This means that you have to be at least 16 years old to obtain a student pilot certificate and fly solo, 17 to earn a private pilot license, and 18 for a commercial license.

How much does it cost to get a pilot’s license?

The cost to obtain a pilot’s license can vary widely and depends on several things, including your goals and aspirations to progress beyond a certain license, your age, the necessary training supplies, and other gear and equipment.

Clearly, a license that has more stringent requirements will require more training in the form of flying lessons, and studying for written and practical tests.

There are also medical costs and various miscellaneous costs along the way like aviation headsets, handheld radios, sunglasses, kneeboards, in addition to other equipment and training supplies.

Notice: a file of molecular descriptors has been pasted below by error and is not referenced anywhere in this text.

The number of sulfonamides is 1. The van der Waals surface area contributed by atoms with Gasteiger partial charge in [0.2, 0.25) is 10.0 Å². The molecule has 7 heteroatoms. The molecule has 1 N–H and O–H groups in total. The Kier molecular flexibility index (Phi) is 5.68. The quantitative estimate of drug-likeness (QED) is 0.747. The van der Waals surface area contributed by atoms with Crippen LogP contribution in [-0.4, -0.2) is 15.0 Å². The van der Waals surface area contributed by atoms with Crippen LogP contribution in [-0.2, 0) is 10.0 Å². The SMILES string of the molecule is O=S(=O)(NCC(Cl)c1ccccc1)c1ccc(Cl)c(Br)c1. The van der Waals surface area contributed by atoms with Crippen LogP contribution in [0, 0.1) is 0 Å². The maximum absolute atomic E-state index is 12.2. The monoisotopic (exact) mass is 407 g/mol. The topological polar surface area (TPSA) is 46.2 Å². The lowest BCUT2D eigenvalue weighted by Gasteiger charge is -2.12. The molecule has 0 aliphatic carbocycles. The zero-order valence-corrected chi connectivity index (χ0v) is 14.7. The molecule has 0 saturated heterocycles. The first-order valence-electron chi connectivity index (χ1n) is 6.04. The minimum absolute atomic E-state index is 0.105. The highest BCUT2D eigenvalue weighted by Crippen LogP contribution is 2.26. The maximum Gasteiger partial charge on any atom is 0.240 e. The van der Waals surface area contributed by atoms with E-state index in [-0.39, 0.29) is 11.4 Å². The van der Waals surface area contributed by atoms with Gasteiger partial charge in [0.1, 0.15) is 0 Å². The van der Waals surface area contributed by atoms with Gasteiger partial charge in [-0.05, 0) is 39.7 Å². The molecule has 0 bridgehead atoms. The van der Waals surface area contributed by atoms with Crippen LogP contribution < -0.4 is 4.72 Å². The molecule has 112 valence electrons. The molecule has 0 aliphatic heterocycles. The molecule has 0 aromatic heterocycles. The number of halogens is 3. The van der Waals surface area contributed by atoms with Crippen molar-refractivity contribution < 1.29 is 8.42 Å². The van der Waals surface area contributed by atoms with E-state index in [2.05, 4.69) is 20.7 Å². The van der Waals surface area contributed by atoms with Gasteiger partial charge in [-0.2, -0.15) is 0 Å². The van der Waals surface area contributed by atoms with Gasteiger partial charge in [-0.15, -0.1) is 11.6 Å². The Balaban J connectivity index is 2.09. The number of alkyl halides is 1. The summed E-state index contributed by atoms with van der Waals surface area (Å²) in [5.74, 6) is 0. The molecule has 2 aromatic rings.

Your age is another factor.

If you are currently 16, for example, then you do not yet qualify for anything beyond a student pilot license.

To generalize, you can expect to pay the following:

  • Student Pilot: $75-200 (for the medical certificate)
  • Sport Pilot: $4,000
  • Recreational Pilot: $6,000
  • Private Pilot: $10,000
  • Commercial Pilot: $25,000
  • Airline Transport Pilot: $5,000 (on top of prerequisite licenses)

See Also: What Does a Pilot’s License Look Like?

John Myers - Flight Instructor

John is a Certified Flight Instructor who teaches students of all ages how to fly and takes enormous pride and satisfaction seeing his students become licensed pilots.